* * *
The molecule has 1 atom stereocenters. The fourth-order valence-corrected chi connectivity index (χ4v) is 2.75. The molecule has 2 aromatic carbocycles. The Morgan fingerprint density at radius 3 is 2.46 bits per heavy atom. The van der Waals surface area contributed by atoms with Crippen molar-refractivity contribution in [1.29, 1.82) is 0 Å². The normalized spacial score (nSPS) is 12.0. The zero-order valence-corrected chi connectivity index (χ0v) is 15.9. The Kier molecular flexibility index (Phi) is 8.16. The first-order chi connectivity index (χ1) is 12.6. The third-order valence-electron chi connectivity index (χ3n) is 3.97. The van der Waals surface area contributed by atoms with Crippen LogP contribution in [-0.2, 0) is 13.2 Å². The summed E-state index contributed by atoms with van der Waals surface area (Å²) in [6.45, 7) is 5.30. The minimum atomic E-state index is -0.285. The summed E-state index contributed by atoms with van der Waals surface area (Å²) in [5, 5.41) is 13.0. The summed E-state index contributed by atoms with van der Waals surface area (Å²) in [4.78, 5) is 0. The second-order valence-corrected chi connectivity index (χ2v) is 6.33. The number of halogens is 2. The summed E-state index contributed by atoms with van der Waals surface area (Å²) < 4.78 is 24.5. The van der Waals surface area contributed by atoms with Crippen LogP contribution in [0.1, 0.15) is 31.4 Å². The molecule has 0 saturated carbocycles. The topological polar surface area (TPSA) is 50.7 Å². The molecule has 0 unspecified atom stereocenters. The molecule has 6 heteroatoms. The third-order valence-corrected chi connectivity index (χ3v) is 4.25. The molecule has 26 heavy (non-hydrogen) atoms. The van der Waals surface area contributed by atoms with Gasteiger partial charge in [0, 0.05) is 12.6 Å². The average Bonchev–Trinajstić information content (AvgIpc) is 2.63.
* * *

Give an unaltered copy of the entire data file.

The molecule has 1 atom stereocenters. The fourth-order valence-corrected chi connectivity index (χ4v) is 2.75. The molecule has 2 aromatic carbocycles. The Morgan fingerprint density at radius 3 is 2.46 bits per heavy atom. The van der Waals surface area contributed by atoms with Crippen molar-refractivity contribution in [1.29, 1.82) is 0 Å². The normalized spacial score (nSPS) is 12.0. The zero-order valence-corrected chi connectivity index (χ0v) is 15.9. The Kier molecular flexibility index (Phi) is 8.16. The first-order chi connectivity index (χ1) is 12.6. The third-order valence-electron chi connectivity index (χ3n) is 3.97. The van der Waals surface area contributed by atoms with Crippen LogP contribution in [-0.2, 0) is 13.2 Å². The summed E-state index contributed by atoms with van der Waals surface area (Å²) in [6.45, 7) is 5.30. The minimum atomic E-state index is -0.285. The summed E-state index contributed by atoms with van der Waals surface area (Å²) in [5, 5.41) is 13.0. The summed E-state index contributed by atoms with van der Waals surface area (Å²) in [4.78, 5) is 0. The second-order valence-corrected chi connectivity index (χ2v) is 6.33. The number of halogens is 2. The summed E-state index contributed by atoms with van der Waals surface area (Å²) < 4.78 is 24.5. The van der Waals surface area contributed by atoms with Crippen LogP contribution in [0.1, 0.15) is 31.4 Å². The molecule has 0 saturated carbocycles. The topological polar surface area (TPSA) is 50.7 Å². The molecule has 0 unspecified atom stereocenters. The molecule has 6 heteroatoms. The third-order valence-corrected chi connectivity index (χ3v) is 4.25. The molecule has 26 heavy (non-hydrogen) atoms. The van der Waals surface area contributed by atoms with Gasteiger partial charge in [0, 0.05) is 12.6 Å². The average Bonchev–Trinajstić information content (AvgIpc) is 2.63.